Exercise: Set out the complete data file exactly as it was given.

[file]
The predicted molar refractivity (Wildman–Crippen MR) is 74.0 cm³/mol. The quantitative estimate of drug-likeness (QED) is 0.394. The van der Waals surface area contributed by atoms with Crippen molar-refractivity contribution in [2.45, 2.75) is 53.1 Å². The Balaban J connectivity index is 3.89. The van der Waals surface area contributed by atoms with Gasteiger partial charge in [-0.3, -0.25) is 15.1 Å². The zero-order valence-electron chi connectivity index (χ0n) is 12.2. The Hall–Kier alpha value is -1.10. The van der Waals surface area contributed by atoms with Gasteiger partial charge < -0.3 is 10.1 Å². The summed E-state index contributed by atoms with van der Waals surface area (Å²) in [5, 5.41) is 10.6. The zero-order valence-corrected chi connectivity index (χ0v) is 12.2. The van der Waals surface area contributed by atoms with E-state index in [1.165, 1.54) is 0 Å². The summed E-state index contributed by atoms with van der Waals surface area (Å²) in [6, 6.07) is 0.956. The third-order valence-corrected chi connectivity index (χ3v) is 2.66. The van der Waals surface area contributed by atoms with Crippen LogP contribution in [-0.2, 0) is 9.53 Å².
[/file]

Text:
The predicted molar refractivity (Wildman–Crippen MR) is 74.0 cm³/mol. The quantitative estimate of drug-likeness (QED) is 0.394. The van der Waals surface area contributed by atoms with Crippen molar-refractivity contribution in [2.45, 2.75) is 53.1 Å². The Balaban J connectivity index is 3.89. The van der Waals surface area contributed by atoms with Gasteiger partial charge in [-0.3, -0.25) is 15.1 Å². The zero-order valence-electron chi connectivity index (χ0n) is 12.2. The Hall–Kier alpha value is -1.10. The van der Waals surface area contributed by atoms with Gasteiger partial charge < -0.3 is 10.1 Å². The summed E-state index contributed by atoms with van der Waals surface area (Å²) in [5, 5.41) is 10.6. The zero-order valence-corrected chi connectivity index (χ0v) is 12.2. The van der Waals surface area contributed by atoms with E-state index in [1.165, 1.54) is 0 Å². The summed E-state index contributed by atoms with van der Waals surface area (Å²) in [6, 6.07) is 0.956. The third-order valence-corrected chi connectivity index (χ3v) is 2.66. The van der Waals surface area contributed by atoms with Crippen LogP contribution in [-0.2, 0) is 9.53 Å².